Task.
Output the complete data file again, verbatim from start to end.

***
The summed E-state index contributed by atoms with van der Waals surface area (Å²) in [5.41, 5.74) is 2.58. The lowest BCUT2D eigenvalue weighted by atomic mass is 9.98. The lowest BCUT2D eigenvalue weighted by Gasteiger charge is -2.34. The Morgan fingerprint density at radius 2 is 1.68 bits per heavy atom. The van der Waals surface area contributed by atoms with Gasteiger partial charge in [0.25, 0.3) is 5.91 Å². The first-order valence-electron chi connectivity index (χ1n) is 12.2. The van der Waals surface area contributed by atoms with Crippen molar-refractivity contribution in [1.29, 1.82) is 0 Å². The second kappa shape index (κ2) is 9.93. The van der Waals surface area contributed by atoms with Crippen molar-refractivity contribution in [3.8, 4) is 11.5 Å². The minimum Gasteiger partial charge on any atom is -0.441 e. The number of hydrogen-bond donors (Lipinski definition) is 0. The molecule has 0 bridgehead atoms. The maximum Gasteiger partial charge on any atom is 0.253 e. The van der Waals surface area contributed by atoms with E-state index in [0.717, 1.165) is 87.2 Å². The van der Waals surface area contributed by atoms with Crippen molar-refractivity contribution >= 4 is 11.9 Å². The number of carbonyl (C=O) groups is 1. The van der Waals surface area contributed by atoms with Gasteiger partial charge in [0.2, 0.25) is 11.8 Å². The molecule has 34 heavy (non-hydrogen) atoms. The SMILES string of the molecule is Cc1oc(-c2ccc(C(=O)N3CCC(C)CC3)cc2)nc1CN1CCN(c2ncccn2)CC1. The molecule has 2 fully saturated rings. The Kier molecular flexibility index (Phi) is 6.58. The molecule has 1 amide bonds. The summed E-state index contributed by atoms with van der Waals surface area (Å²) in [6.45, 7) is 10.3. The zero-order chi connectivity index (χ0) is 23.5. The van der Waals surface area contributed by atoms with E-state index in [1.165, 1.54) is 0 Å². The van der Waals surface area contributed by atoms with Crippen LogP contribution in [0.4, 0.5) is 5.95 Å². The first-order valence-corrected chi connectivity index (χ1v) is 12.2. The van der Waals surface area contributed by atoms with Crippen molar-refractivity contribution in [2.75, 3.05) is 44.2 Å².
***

The summed E-state index contributed by atoms with van der Waals surface area (Å²) in [5.41, 5.74) is 2.58. The lowest BCUT2D eigenvalue weighted by atomic mass is 9.98. The lowest BCUT2D eigenvalue weighted by Gasteiger charge is -2.34. The Morgan fingerprint density at radius 2 is 1.68 bits per heavy atom. The van der Waals surface area contributed by atoms with Gasteiger partial charge in [0.25, 0.3) is 5.91 Å². The first-order valence-electron chi connectivity index (χ1n) is 12.2. The van der Waals surface area contributed by atoms with Crippen molar-refractivity contribution in [1.29, 1.82) is 0 Å². The second kappa shape index (κ2) is 9.93. The van der Waals surface area contributed by atoms with Crippen molar-refractivity contribution in [3.8, 4) is 11.5 Å². The minimum Gasteiger partial charge on any atom is -0.441 e. The number of hydrogen-bond donors (Lipinski definition) is 0. The molecule has 0 bridgehead atoms. The maximum Gasteiger partial charge on any atom is 0.253 e. The van der Waals surface area contributed by atoms with E-state index in [0.717, 1.165) is 87.2 Å². The van der Waals surface area contributed by atoms with Crippen molar-refractivity contribution >= 4 is 11.9 Å². The number of carbonyl (C=O) groups is 1. The van der Waals surface area contributed by atoms with Gasteiger partial charge in [0.2, 0.25) is 11.8 Å². The molecule has 34 heavy (non-hydrogen) atoms. The SMILES string of the molecule is Cc1oc(-c2ccc(C(=O)N3CCC(C)CC3)cc2)nc1CN1CCN(c2ncccn2)CC1. The molecule has 2 fully saturated rings. The Kier molecular flexibility index (Phi) is 6.58. The molecule has 1 amide bonds. The summed E-state index contributed by atoms with van der Waals surface area (Å²) in [6.45, 7) is 10.3. The zero-order chi connectivity index (χ0) is 23.5. The van der Waals surface area contributed by atoms with E-state index in [1.165, 1.54) is 0 Å². The van der Waals surface area contributed by atoms with Crippen LogP contribution in [0.4, 0.5) is 5.95 Å². The first-order valence-corrected chi connectivity index (χ1v) is 12.2. The van der Waals surface area contributed by atoms with Crippen molar-refractivity contribution in [2.75, 3.05) is 44.2 Å².